sabato 22 gennaio 2011

French Polynesia :Tahiti

Tahiti is the largest island in the group of French Polynesia, located in the archipelago of Society Islands in the southern Pacific Ocean. It is the economic, cultural and political centre of French Polynesia. The island was formed from volcanic activity and is high and mountainous with surrounding coral reefs.
The capital, Papeete, is located on the northwest coast with the only international airport in the region, Faa'a International Airport, situated 5 km  from the town centre. 
French is the only official language although the Tahitian language  is widely spoken. Tahiti is the highest and largest island in French Polynesia. November to April is the wet season, the wettest month of which is January.   The average temperatures ranges between 21°C  and 31°C  with little seasonal variation. In 1946, Tahiti and the whole of French Polynesia became a Territoire d'outre-mer (French overseas territory). Tahitians were granted French citizenship.In 2003, French Polynesia's status was changed to that of Collectivité d'outre-mer (French overseas community).
French painter Paul Gauguin lived on Tahiti in the 1890s and painted many Tahitian subjects. Papeari has a small Gauguin museum.
Tahitians are French citizens with complete civil and political rights. French is the official language but Tahitian and French are both in use.
Tahiti is part of French Polynesia. French Polynesia is a semi-autonomous territory of France with its own assembly, president, budget and laws. France's influence is limited to subsidies, education and security.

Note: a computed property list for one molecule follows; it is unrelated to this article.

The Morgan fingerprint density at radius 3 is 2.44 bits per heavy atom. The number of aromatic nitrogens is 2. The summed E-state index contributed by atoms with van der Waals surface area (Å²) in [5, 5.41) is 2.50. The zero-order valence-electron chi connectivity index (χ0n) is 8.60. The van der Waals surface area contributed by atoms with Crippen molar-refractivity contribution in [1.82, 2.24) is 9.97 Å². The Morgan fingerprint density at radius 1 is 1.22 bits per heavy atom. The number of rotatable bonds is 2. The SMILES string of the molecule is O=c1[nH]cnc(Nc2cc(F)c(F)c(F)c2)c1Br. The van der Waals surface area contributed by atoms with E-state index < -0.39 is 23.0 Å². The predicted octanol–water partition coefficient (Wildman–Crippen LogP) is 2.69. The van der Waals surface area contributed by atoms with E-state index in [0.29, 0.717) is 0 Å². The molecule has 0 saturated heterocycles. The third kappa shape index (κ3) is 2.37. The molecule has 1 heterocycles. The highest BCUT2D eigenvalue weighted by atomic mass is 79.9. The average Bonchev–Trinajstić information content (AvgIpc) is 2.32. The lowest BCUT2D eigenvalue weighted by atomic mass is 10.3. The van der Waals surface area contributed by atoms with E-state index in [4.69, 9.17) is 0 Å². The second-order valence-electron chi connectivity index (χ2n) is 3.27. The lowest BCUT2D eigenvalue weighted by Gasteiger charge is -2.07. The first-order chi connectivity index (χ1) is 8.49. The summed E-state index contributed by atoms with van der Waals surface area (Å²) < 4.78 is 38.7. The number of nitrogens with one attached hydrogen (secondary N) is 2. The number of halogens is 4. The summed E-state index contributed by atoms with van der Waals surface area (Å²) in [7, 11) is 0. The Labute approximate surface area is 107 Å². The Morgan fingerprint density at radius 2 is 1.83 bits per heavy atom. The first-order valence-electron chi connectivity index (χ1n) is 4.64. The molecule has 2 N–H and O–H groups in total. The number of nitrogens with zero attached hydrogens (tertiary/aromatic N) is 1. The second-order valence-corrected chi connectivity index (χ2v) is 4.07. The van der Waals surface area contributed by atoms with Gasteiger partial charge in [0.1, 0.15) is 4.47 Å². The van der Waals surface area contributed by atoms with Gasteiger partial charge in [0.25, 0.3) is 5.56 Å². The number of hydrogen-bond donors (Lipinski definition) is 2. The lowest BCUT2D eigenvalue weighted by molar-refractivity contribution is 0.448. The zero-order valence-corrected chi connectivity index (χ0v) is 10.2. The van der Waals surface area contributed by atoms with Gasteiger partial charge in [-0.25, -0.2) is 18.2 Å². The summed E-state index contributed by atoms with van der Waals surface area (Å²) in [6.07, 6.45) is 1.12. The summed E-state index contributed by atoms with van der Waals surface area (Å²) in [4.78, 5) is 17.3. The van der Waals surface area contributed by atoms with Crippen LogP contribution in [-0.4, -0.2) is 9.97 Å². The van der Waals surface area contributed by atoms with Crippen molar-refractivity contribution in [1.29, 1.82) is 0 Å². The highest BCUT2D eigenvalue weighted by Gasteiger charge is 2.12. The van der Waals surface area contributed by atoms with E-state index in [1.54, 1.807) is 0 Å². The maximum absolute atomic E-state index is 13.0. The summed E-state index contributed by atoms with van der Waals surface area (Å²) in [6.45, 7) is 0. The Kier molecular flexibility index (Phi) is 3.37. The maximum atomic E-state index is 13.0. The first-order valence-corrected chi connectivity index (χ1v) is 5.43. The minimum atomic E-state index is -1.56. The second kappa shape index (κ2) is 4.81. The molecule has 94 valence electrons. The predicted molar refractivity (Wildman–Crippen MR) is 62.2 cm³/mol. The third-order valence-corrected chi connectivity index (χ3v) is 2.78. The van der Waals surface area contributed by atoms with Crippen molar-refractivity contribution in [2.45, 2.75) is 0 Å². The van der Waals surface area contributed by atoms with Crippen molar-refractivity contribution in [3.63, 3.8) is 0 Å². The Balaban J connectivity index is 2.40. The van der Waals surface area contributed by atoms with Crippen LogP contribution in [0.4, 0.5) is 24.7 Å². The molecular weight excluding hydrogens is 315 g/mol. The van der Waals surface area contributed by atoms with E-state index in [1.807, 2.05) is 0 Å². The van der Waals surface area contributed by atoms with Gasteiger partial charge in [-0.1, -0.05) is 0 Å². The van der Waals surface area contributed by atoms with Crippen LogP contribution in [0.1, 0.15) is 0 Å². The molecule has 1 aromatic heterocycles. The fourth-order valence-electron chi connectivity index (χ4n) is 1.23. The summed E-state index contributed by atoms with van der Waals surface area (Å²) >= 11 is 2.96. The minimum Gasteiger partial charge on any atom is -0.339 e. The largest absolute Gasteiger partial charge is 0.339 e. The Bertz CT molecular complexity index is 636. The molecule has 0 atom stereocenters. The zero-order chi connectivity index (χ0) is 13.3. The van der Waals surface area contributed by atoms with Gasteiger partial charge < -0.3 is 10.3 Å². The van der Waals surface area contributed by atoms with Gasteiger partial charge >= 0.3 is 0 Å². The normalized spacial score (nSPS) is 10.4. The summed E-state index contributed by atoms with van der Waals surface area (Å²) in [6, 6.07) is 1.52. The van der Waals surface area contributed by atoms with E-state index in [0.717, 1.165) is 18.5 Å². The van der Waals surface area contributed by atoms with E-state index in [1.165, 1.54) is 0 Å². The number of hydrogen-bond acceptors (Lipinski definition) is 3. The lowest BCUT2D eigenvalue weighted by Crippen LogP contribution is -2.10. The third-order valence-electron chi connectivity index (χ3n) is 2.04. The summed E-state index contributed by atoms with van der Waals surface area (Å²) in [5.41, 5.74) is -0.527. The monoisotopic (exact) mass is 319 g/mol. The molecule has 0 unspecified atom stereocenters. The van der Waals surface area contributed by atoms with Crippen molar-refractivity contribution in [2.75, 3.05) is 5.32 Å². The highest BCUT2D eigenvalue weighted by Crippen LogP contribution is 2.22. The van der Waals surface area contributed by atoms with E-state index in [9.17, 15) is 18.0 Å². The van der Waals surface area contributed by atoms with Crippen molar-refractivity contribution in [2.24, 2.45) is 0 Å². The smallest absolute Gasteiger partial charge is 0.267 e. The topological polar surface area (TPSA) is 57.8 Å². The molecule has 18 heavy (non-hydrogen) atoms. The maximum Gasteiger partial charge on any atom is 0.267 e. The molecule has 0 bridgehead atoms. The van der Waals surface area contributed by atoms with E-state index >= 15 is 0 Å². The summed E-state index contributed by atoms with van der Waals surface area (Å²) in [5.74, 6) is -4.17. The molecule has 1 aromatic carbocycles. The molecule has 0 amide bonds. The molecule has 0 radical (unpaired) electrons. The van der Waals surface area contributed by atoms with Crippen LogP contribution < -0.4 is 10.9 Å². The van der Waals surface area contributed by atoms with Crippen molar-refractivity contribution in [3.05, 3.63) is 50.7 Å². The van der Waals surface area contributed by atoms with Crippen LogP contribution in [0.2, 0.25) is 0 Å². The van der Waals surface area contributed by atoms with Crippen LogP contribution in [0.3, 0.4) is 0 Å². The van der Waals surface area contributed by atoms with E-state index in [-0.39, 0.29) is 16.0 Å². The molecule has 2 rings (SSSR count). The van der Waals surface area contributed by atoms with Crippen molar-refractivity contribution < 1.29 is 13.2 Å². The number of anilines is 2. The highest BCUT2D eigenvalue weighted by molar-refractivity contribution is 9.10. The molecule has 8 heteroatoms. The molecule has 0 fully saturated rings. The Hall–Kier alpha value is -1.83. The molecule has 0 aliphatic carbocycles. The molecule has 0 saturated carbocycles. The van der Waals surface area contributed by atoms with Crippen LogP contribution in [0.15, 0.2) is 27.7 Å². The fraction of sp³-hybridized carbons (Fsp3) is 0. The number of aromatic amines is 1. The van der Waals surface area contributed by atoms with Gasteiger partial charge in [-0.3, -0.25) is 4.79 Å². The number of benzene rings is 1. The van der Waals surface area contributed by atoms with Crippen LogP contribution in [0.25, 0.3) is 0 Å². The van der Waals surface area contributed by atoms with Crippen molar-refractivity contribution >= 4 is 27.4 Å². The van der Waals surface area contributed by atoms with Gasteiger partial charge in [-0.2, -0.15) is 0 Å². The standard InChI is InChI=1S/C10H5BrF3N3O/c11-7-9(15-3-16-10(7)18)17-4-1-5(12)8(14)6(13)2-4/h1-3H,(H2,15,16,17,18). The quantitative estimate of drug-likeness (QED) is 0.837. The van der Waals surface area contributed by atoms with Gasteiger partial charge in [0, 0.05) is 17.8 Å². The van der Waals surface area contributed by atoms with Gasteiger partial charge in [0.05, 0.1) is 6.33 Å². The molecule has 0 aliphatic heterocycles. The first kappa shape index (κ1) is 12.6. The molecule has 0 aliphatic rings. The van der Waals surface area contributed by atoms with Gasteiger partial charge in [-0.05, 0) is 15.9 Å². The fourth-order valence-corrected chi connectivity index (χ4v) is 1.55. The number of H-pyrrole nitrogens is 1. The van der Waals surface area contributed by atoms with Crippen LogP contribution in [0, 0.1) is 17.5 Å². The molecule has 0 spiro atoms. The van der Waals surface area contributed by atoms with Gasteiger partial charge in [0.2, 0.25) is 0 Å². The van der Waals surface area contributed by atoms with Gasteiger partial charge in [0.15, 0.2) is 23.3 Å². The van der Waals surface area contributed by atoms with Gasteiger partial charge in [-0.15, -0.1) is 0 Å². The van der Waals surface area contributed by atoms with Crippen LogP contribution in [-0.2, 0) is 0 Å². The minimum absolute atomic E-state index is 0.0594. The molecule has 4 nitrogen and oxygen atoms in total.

Tourism is a significant industry, mostly for the islands of Bora Bora and Moorea.
After the establishment of the CEP (Centre d'Experimentation du Pacifique) in 1963, the standard of living in French Polynesia increased considerably and many Polynesians abandoned traditional activities and emigrated to the urban centre of Papeete. Even though the standard of living is elevated (due mainly to France's FDI investment), the economy is reliant on imports.
Black pearl farming is also a substantial source of revenues, most of the pearls being exported to Japan, Europe and the US. Tahiti also exports vanilla, fruits, flowers, monoi, fish, copra oil, and noni.
Tahitian cultures included an oral tradition that included mythology of various gods and beliefs as well as ancient traditions such as tattooing and navigation.
One of the most widely recognised images of the islands is the world famous Tahitian dance. The ʻōteʻa, sometimes written as otea, is a traditional dance from Tahiti, where the dancers, standing in several rows, execute different figures. 
Tahiti hosts a French university, the University of French Polynesia.
Because of the large distances separating one island to the others, flying definitively constitutes one of the major means of transportations to reach Tahiti and then travel between each islands. The only international airport is located in Tahiti in Faaa district, just 5 km away from downtown Papeete. It was built in the 60’ to support the economical and social changes that were occurred at that time. Today, Tahiti Faaa airport welcomes as much as 7 different airlines and is connected to the rest of the world through direct flights to the destinations listed below. The airport features 3 terminals : International Arrivals ; International Departures and Domestic flights. 
The Tahiti Faa'a International airport is managed by Setil Airport company and is a lazy feeling, medium sized, well organized, clean business center where several large international carriers as well as the smaller inter-island and charter companies provide flying services to the French Polynesian Islands. 

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